“The dollar at 2.40 obligates industry to seek out local suppliers,” Barral, who now advises companies on trade matters, said in an interview in Rio de Janeiro. “The problem is they’re not going to find them, or supplies are stretched, so inflation will worsen.”
The central bank said last week that the currency declines “in the near term” can pressure inflation that has been running above the government’s 4.5 percent target since 2010. Prices jumped 6.09 percent in August from a year ago.
A report today by the Getulio Vargas Foundation showed that the weak real is already pushing up the price of imported components and commodities Brazil exports like soy and iron ore, which are priced in dollars. The IGP-M index, which is 60 percent weighted in wholesale prices, rose 1.02 percent in the last 10 days of August from the same period a month earlier, more than economists forecast
A weaker currency also does nothing to reduce bureaucracy and a complicated tax system, the so-called “Brazil Cost” that Fiesp estimates adds an average 25 percent to the price of locally-made goods compared to their imported equivalent.
That’s why some manufacturers are holding out for even steeper declines. The real needs to fall to around 2.7 per dollar to stem a surge in imports that have risen to 66 percent of sales of capital goods last year, from 52 percent in 2007, according to Luiz Aubert Neto, president of the Brazilian Association of Machines and Equipment Manufacturers.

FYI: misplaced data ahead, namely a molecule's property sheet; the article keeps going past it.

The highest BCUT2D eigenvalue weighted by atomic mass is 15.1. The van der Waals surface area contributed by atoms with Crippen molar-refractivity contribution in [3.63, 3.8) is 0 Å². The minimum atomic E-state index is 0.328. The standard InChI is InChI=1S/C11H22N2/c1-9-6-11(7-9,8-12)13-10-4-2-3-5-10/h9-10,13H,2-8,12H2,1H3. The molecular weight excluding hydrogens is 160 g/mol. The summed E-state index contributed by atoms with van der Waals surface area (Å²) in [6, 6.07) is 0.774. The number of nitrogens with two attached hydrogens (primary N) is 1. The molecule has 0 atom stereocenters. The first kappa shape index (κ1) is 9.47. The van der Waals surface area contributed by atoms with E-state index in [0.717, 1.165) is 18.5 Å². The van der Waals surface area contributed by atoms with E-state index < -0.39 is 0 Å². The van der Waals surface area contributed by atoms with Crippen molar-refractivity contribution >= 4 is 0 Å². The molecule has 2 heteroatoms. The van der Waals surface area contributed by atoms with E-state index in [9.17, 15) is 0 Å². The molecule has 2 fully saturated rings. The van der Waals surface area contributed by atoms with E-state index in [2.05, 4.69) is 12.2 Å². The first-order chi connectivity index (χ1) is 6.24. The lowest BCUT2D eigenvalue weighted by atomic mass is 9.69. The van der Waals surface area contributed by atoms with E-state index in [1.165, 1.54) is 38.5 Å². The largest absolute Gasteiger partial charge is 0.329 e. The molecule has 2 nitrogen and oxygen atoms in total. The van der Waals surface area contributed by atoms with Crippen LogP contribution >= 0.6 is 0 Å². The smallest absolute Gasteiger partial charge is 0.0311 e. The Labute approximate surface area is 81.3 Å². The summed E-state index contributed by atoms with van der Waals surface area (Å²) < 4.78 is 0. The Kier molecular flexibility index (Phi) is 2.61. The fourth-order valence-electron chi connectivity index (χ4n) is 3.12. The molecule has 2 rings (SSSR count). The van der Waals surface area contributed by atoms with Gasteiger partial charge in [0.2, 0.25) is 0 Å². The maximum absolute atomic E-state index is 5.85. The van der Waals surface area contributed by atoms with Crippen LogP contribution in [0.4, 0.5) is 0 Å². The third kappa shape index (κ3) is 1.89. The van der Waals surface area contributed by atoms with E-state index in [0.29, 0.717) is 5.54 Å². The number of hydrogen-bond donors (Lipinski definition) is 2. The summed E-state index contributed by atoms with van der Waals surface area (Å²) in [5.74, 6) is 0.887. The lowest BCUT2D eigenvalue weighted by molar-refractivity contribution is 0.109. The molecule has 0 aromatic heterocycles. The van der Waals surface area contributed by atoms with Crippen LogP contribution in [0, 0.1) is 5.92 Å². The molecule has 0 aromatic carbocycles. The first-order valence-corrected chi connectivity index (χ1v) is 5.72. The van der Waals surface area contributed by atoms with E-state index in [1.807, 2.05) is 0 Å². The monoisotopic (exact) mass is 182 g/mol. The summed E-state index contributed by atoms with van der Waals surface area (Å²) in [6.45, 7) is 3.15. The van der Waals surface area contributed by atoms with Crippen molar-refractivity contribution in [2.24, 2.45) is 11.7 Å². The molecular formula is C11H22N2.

“A dollar at 2.40 helps a little but it’s far from a level that resolves our problems,” he told journalists Aug. 28 in Sao Paulo.
Vicunha Textil SA, for example, last month closed a half-century-old nylon production facility in Sao Paulo state and laid off 300 workers, blaming competition from China, according to a union representing the workers. The company didn’t respond to e-mail requests for comment.
Another company that has struggled, and which Barral says stands to benefit from a more favorable exchange rate, is shoemaker Vulcabras Azaleia SA (VULC3), which in 2011 shifted part of its production to India. The company has trimmed payrolls in Brazil by 29 percent over the past year, to 21,457 workers, according to its second quarter earnings statement. The company declined to comment.
Marcopolo rose 5.7 percent in 2013 through yesterday, compared to a 42 percent rise for Vicunha, a 46 percent drop in Vulcabras and a 11 percent drop in the Ibovespa benchmark index. Dorel has risen 0.1 percent.
Dorel, with $2.5 billion in annual sales, was drawn to Caloi by its vast distribution network in the world’s fifth-largest bike market by sales. Its first focus is on introducing higher-end brands like Cannondale that are currently priced out of competition by high tariffs, Schwartz said. Those duties were raised to 35 percent from 20 percent in 2011 after manufacturers complained about a flood of imports from China, part of a broader protectionist push sparked by the global financial crisis.
Caloi became a household name in the 1970s thanks to a TV cartoon ad in which a child drives his parents crazy ahead of Christmas by leaving notes around the house saying “Don’t forget my Caloi.” Today, the company’s factory in Manaus, a duty-free industrial zone in the Amazon, produces more than 700,000 units per year.
More than a century after Italian immigrant Luigi Caloi began importing bikes from Europe, Schwartz said that the company may one day be able to reverse that journey. That’s thanks to the European Union’s recent extension until 2018 of a 20-year-old anti-dumping levy on bikes from China, producer of 70 percent of the world’s two-wheelers.
“There’s not much low-cost manufacturing left outside of Asia,” Schwartz said, citing the benefits enjoyed by Caloi’s factory in Manaus. “In some cases, just the difference on duties is enough to make it competitive.”